People across the Cariboo-Chilcotin region experienced the 2017 wildfires in so many different ways — as evacuees, as ranchers trying to save their properties, as firefighters right in the thick of it all and so much more.
In her new book, British Columbia in Flames: Stories From a Blazing Summer, Claudia Cornwall is sharing a wide range of these varying perspectives.
Cornwall’s family has a cabin on Sheridan Lake, near 100 Mile House, and they had to make the difficult choice to leave the cabin that summer. Cornwall, a long-time writer, was stricken not just by her own experience, but by the many moving stories she came across about the fires. She met with people from the communities of Sheridan Lake, Ashcroft, Cache Creek, 16 Mile House, Lac La Hache, Quesnel, Williams Lake, Hanceville-Riske Creek and Clinton and conducted more than 50 hours of interviews with ranchers, cottagers, Indigenous residents, RCMP officers, evacuees, store and resort owners, search and rescue volunteers, firefighters and local government officials.
“Presented in British Columbia in Flames are stories and photographs that illustrate the importance of community,” states a press release from Harbour Publishing. “During the 2017 wildfires, people looked after strangers who had no place to go. They shared information. They helped each other rescue and shelter animals. They kept stores open day and night to supply gas, food and comfort to evacuees. This memoir, at once journalistic and deeply personal, highlights the strength with which communities can and will come together to face a terrifying force of nature.”
Cornwall says the original impulse for writing this book was her own experience and realizing there were many people who were also very impacted by the 2017 fires.
“We have a cabin that’s been in my husband’s family for 60 years on Sheridan Lake, and it’s been a wonderful place for us,” she said. “It’s a modest little cabin, you know, nothing luxurious about it, but it’s been great, and my husband and I had our honeymoon there, and my son had his honeymoon there, and there are lots of memories attached to that. We had the doorway with all the kids’ heights. On July 7, we were actually at the cabin when all hell broke loose, and we decided to leave because the highways were closing all around us. I had so many feelings about this, and as we left the cabin and thought ‘am I ever going to see this place again?’”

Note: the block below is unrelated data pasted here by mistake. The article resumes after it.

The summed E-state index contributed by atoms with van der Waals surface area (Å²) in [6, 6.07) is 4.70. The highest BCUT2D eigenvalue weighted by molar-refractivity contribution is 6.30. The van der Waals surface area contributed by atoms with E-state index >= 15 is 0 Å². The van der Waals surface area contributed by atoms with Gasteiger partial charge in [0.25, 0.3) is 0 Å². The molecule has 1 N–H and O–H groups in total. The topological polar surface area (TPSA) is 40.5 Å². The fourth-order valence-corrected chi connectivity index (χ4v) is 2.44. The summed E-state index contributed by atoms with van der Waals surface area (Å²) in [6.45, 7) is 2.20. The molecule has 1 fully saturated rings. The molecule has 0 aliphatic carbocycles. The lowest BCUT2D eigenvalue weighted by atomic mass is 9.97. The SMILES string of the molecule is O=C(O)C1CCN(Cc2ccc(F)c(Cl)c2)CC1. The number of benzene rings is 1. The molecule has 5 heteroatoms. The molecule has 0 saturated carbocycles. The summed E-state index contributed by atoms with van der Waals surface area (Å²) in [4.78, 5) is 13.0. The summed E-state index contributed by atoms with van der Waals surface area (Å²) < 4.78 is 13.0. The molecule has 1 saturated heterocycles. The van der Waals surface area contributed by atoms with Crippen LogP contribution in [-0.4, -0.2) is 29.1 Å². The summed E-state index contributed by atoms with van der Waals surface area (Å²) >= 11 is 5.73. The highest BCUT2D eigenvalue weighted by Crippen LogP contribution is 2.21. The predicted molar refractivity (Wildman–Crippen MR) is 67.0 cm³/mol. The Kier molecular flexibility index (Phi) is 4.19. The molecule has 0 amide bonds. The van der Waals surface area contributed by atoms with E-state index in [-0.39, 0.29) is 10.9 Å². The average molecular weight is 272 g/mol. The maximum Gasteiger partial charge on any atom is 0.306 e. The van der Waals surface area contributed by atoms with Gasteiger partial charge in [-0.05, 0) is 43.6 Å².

When they were home in North Vancouver, Cornwall says she realized it wasn’t just her story.
“There were other people, a whole range of British Columbians, who had different experiences of the fires, and I kept following those stories,” she said. “So it was a combination of my own feelings about it and realizing other people had similar feelings but a different kind of situations. I was very impressed by how people pulled together, how they helped one another, and I thought I would write about that, our own experience and what happened with our cabin, and write about other people.
Cornwall says she really wanted to write about a full range of people, all of whom had different perspectives and experiences.
One of Cornwall’s favourite stories is from speaking to a rookie firefighter in the Alkali Lake area She was training to be a forester, working for Alkali Forest Management, and when the fires started, her boss told her there would be no regular work in the forest, but she could join one of the unit crews that were going to be firefighters.
“She’s a young woman who had done some basic firefighting training but had no real experience, so she had a very interesting experience through that and was in the thick of some of the worst of it,” said Cornwall.
Cornwall interviewed an incident commander on the Elephant Hill fire, Ashcroft Fire Chief Joshua White, Bonaparte Chief Ryan Day, 100 Mile House RCMP Detachment Commander Staff Sgt. Svend Nielsen and many others for her book.
One interesting story in the Quesnel area came from a woman she interviewed who had to evacuate from the Bowron Lake canoe circuit. The woman, her husband and their two children were about halfway through the circuit, and they had to canoe and portage out.
The strength of communities is one thing that really stood out for Cornwall.
“What really struck me was how the communities pulled together,” said Cornwall. “People had to be pretty flexible.”
Cornwall recalls one story where the owner of a small store in Little Fort provided sandwiches for free to drivers who were passing by the night they had to evacuate from Williams Lake because she realized people were probably hungry because they had left at supper time. In Clinton, a gas station owner lowered the price because he thought people who were evacuating had enough to worry about.
In Riske Creek, before they could get any help from the outside, the community really came together to protect their properties, using their logging and farming equipment.
Cornwall’s family cabin did survive. She says the Elephant Hill fire came within about a kilometre, but the wind suddenly shifted, and they were spared.
While sharing stories from various communities affected by the 2017 wildfires, Cornwall’s book also looks at some of the questions around what we can learn from this experience and what we can do better.
British Columbia in Flames: Stories From a Blazing Summer is being published by Harbour Publishing and will be available at bookstores and online as of April 25.